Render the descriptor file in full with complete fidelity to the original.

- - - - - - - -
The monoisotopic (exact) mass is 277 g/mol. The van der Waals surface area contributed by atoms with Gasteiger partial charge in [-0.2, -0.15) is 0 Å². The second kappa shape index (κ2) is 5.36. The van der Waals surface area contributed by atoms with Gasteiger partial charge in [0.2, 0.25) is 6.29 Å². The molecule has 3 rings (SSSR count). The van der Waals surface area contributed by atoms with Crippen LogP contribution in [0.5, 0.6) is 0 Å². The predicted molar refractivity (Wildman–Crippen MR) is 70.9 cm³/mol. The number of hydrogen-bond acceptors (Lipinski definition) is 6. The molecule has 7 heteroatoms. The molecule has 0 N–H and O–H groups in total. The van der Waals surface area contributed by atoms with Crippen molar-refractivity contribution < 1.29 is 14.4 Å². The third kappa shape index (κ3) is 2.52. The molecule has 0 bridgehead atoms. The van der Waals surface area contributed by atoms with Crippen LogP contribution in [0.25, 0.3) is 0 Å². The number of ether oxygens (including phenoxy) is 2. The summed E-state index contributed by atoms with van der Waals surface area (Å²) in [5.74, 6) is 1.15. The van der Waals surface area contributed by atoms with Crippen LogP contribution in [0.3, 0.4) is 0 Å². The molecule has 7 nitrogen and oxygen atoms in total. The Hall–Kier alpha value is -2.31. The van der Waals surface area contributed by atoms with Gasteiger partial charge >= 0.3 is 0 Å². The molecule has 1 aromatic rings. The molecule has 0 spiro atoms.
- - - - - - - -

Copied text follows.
The monoisotopic (exact) mass is 277 g/mol. The van der Waals surface area contributed by atoms with Gasteiger partial charge in [-0.2, -0.15) is 0 Å². The second kappa shape index (κ2) is 5.36. The van der Waals surface area contributed by atoms with Gasteiger partial charge in [0.2, 0.25) is 6.29 Å². The molecule has 3 rings (SSSR count). The van der Waals surface area contributed by atoms with Crippen LogP contribution in [0.5, 0.6) is 0 Å². The predicted molar refractivity (Wildman–Crippen MR) is 70.9 cm³/mol. The number of hydrogen-bond acceptors (Lipinski definition) is 6. The molecule has 7 heteroatoms. The molecule has 0 N–H and O–H groups in total. The van der Waals surface area contributed by atoms with Crippen molar-refractivity contribution < 1.29 is 14.4 Å². The third kappa shape index (κ3) is 2.52. The molecule has 0 bridgehead atoms. The van der Waals surface area contributed by atoms with Crippen LogP contribution in [0.25, 0.3) is 0 Å². The number of ether oxygens (including phenoxy) is 2. The summed E-state index contributed by atoms with van der Waals surface area (Å²) in [5.74, 6) is 1.15. The van der Waals surface area contributed by atoms with Crippen LogP contribution in [0.3, 0.4) is 0 Å². The molecule has 7 nitrogen and oxygen atoms in total. The Hall–Kier alpha value is -2.31. The van der Waals surface area contributed by atoms with Gasteiger partial charge >= 0.3 is 0 Å². The molecule has 1 aromatic rings. The molecule has 0 spiro atoms.